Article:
Hakyll + sourcehut = ☺

This blog is now automatically deployed by pushing to its source repository at sourcehut! Here are the steps I took to convert it from a manual rsync to a job run by builds.sr.ht after each push to its git repository.

The first step is to create an SSH key so that the build service can access the filesystem on the VPS hosting my blog. Obviously we can’t use a passphrase since we need it to connect without any human intervention. Easy enough with the usual command:

desktop $ ssh-keygen -t ed25519 -f srht

Then to the secrets page on sourcehut and upload the content of the srht file (NOT srht.pub) as a new secret with the type ‘SSH Key’ and a reasonable description. We’ll need to make a note of the UUID that got assigned; for me, it was 2959238e-ea6f-4276-9441-cdc71b933f73.

The next step is to set up the user that we will connect as from the sourcehut builds service. We’ll also need to make sure the ownership and permissions on the webroot are properly set up.

server # WEBROOT=/srv/inv.alid.pw
server # adduser --system srht
server # chsh -s /bin/sh srht
server # chown -R srht:adm "$WEBROOT"
server # chmod -R ug=rwX,o=rX "$WEBROOT"
server # find $WEBROOT -type d -exec g+s {} +

I like to have files like this writable by an admin group so that I can delete stuff without having to be root myself, and the last command sets the setgid bit on all the directories so that newly-created files continue to belong to that group. That’s personal preference though: in the end, as long as the srht user can write there (and nowhere else) then everything should work just fine.

We’ll also need to authorise the SSH key we generated to log in as the srht user, and we can restrict it to only run rsync at the same time. Take the content of the srht.pub file we generated earlier, and add it to ~srht/.ssh/authorized_keys, along with the options to lock it down to rsync:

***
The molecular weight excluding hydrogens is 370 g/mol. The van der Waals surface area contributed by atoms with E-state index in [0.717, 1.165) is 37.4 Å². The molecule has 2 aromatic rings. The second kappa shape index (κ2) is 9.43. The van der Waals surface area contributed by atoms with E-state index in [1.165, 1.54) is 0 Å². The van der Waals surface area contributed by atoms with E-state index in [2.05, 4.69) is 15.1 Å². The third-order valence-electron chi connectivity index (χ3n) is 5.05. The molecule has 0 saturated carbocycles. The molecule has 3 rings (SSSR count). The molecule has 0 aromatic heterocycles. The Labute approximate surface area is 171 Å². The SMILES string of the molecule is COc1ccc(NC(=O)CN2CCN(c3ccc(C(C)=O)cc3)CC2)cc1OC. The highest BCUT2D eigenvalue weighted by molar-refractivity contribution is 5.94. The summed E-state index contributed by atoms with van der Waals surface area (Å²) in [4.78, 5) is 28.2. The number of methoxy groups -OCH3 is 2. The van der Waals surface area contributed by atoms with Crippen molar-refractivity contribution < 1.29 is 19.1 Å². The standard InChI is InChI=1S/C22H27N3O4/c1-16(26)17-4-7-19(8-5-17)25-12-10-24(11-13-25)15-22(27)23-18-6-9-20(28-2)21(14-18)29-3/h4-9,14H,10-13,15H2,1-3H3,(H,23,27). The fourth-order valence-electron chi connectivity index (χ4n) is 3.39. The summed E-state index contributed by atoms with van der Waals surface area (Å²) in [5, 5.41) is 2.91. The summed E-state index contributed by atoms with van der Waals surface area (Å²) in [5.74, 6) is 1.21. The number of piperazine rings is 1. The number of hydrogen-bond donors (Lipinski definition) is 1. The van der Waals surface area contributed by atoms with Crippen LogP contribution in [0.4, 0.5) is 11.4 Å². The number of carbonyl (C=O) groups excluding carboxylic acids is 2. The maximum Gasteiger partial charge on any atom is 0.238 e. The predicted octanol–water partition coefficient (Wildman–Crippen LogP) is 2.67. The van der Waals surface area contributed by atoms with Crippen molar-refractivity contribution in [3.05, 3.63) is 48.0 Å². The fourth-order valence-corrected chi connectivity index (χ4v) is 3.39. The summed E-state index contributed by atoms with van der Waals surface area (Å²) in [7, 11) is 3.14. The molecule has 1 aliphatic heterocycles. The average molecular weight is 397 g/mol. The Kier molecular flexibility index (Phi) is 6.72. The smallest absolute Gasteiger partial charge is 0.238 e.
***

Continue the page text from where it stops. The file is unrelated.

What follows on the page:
restrict,command="rrsync /srv/inv.alid.pw" ssh-ed25519 AAAAC3NzaC1lZDI1NTE5AAAAIH4E9kTv92l1NY1DgqXTnkHJWglVW+Laz6mQELviXzGI srht deployment

rrsync is not a typo: it’s a script that comes with the rsync package (in Ubuntu, it’s installed to /usr/share/doc/rsync/scripts/rrsync.gz, so you’ll have to decompress it and copy it somewhere that shows up in the srht user’s PATH) that means logging in with the given SSH key can only run rsync in the specified directory.

And that’s it for the server-side configuration! Now, we just have to fill in the .build.yml file to tell the sourcehut builders how to do all the deployment. Here it is, all in one go:

image: archlinux
  - stack
  - rsync
  - https://git.sr.ht/~jshholland/inv.alid.pw
  user: srht
  webhost: procyon.chrys.alid.pw
  hostkey: ssh-ed25519 AAAAC3NzaC1lZDI1NTE5AAAAIKemAh9xHg0lQBhwzVp9UemuSgaDqVC5Mwa+CmnXijP8
  - 2959238e-ea6f-4276-9441-cdc71b933f73
  - build: |
      cd inv.alid.pw
      stack install
      $HOME/.local/bin/site build
  - deploy: |
      mkdir -p $HOME/.ssh
      echo "$webhost $hostkey" > $HOME/.ssh/known_hosts
      cd inv.alid.pw
      rsync -rlptzz --delete _site/ ${user}@${webhost}:

This ties everything together in two steps: first we compile the site binary that generates the website structure in _site, then, in the deploy task, we set up SSH and rsync the files into place. That’s it! We just have to save this into our repo and everything will just happen automagically when we push new commits.

One issue I have at the moment (and probably the reason I’m only finishing this now, when I first started trying to set this up back in November) is that it takes a long time for the build server to download and compile all the Haskell dependencies, particularly Pandoc. In the long term, a half-hour delay to publishing isn’t that bad, but it’s a little annoying. Next on my list is to try building this with NixOS (instead of Stack) to see if the binary caching provided there speeds things up a bit.